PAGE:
It was also confirmed that the average lattice distance of the (002) plane in these stratiform structures was within the range 0.335 nm to 0.38 nm.

As a carbon material for negative electrode of lithium ion secondary batteries, it can be seen from FIG. 4 and FIG. 5 that it is preferable that the carbon powders have physical characteristic of being amorphous in structure in the inside, having a stratiform structure formed on at least part of the surface nearly in parallel to the surface, the thickness of the stratiform structure being 50 nm or smaller, and having an average lattice distance of the (002) plane of the stratiform structure in the range 0.335 to 0.38 nm.

EXAMPLE 5

Carbon powder was prepared by adding 13 wt % of hexamethylene tetramine to the same composite resin as in Example 1, solidifying the composite resin by curing the novolac phenol resin within the composite resin by heating to 180° C., followed by pyrolysis, pulverization, and heat treatment under the same conditions as in Example 1.

Using the obtained carbon powders, coin type test cells were made in the same manner as in Example 1, the initial discharge capacity and irreversible capacity were obtained, and a transmission electron microscope observation was made.

It was confirmed that, as the average initial discharge capacity and the average irreversible capacity were 510 mAh·g−1 and 90 mAh·g−1, respectively, the carbon powders have a characteristic effective as a carbon material for negative electrode of lithium ion secondary batteries. It was also confirmed by a transmission electron microscope observation that the powder structure was similar to that of Sample No. 1-1.

EXAMPLE 6

Using the same composite resin as in Example 1 as the starting material, carbon powders were prepared by carrying out pyrolysis and pulverization under the same conditions as in Example 1, and heating the pyrolysis product powders to 600° C., 700° C., 800° C., 1000° C., 1200° C., 1500° C., and 1800° C. in a nitrogen gas flow at a temperature rise rate of 5° C.·min−1, followed by heat treatment by keeping each sample for 1 hour at each respective temperatures.

Using each of these carbon powders, coin type test cells were made in the same manner as in Example 1, and the characteristic as a carbon material for negative electrode was studied and a transmission electron microscope observation made.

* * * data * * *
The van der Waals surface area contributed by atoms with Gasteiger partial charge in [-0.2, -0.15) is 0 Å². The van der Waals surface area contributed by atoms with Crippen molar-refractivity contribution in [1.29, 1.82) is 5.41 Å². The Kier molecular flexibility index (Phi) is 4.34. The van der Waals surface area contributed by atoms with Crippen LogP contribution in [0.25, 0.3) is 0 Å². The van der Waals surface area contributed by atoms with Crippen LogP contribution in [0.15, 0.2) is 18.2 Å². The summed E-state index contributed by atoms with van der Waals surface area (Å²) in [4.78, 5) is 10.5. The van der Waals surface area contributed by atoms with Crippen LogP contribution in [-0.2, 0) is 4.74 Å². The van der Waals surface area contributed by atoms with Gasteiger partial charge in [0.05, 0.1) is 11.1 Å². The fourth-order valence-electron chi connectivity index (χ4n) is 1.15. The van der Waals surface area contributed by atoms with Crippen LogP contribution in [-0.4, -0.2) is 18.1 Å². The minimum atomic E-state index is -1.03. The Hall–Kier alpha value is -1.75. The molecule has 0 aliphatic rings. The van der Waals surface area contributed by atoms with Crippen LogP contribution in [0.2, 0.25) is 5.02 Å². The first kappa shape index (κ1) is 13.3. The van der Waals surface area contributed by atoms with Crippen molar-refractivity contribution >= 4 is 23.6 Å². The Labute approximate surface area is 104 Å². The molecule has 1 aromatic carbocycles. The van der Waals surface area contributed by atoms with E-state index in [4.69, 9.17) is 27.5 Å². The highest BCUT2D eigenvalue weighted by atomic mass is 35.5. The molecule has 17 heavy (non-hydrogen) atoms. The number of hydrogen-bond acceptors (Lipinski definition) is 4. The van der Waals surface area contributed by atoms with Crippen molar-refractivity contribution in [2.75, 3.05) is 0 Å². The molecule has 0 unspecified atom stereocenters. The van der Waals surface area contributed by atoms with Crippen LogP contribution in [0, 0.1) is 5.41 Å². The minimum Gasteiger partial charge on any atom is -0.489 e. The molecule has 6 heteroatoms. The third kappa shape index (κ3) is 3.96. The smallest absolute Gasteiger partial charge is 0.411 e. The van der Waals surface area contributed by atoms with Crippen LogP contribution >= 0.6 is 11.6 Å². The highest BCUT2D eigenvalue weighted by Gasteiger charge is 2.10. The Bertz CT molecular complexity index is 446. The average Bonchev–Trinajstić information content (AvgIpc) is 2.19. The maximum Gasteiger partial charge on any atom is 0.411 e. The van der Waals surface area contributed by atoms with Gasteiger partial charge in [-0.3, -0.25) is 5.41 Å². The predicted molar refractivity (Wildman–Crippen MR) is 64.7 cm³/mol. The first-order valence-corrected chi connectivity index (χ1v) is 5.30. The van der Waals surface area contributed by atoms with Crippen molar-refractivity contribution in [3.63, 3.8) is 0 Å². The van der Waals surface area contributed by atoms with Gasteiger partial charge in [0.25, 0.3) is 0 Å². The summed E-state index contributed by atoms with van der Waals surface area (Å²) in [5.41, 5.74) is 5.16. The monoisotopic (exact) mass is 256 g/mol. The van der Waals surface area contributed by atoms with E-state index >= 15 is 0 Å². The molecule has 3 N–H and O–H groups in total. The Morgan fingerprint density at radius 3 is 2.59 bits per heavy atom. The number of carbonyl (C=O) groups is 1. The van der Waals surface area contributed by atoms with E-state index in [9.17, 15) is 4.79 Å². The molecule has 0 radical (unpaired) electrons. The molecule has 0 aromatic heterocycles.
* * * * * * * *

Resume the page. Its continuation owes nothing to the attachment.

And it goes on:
FIG. 6 shows the initial discharge capacity and the irreversible capacity as a function of the heat treatment temperature. It is seen from FIG. 6 that, by heat treatment in the temperature range 700° C. to 1500° C., an average initial discharge capacity of at least 350 mAh·g−1 and an average irreversible capacity of 180 mAh·g−1 or less are obtained suggesting that the material is appropriate as a carbon material for negative electrode of a lithium ion secondary battery. Also, all of these carbon powders have an amorphous structure inside the powder similar to Sample No. 1-1 of Example 1 and have a stratiform structure formed on at least part of the powder surface nearly in parallel to the surface. The thickness of the stratiform structure of the powder surface is 35 nm and the average lattice distance of the (002) plane of that section is 0.37 nm, with almost no change depending on the heat treatment temperature.

On the contrary, the average lattice distance of the (002) plane of the section of an amorphous structure changed depending on the heat treatment temperature. FIG. 7 shows change of the average lattice distance of the (002) plane of the amorphous structure section as a function of the heat treatment temperature. From FIG. 7, it is found that the average lattice distance of the (002) plane of the amorphous structure section of the carbon material having a small irreversible capacity and a large discharge capacity as a carbon material for negative electrode and obtainable in the range of heat treatment temperature of 700° C. to 1500° C. is between 0.46 and 0.37 nm.

EXAMPLE 7

A solidified resin is obtained by first pulverizing the same composite resin as used in Example 1 to an average particle diameter of 15 μm and dispersing in an aqueous solution of a resol type phenol resin, and then curing by heating to 180° C. In doing this, the mixing of the composite resin was made at the ratio of 20 parts by weight of composite resin to 100 parts by weight of the resol type phenol resin. Carbon powders were prepared by subsequent pyrolysis, pulverization, and heat treatment of the above solidified resin under the same conditions as in Example 1.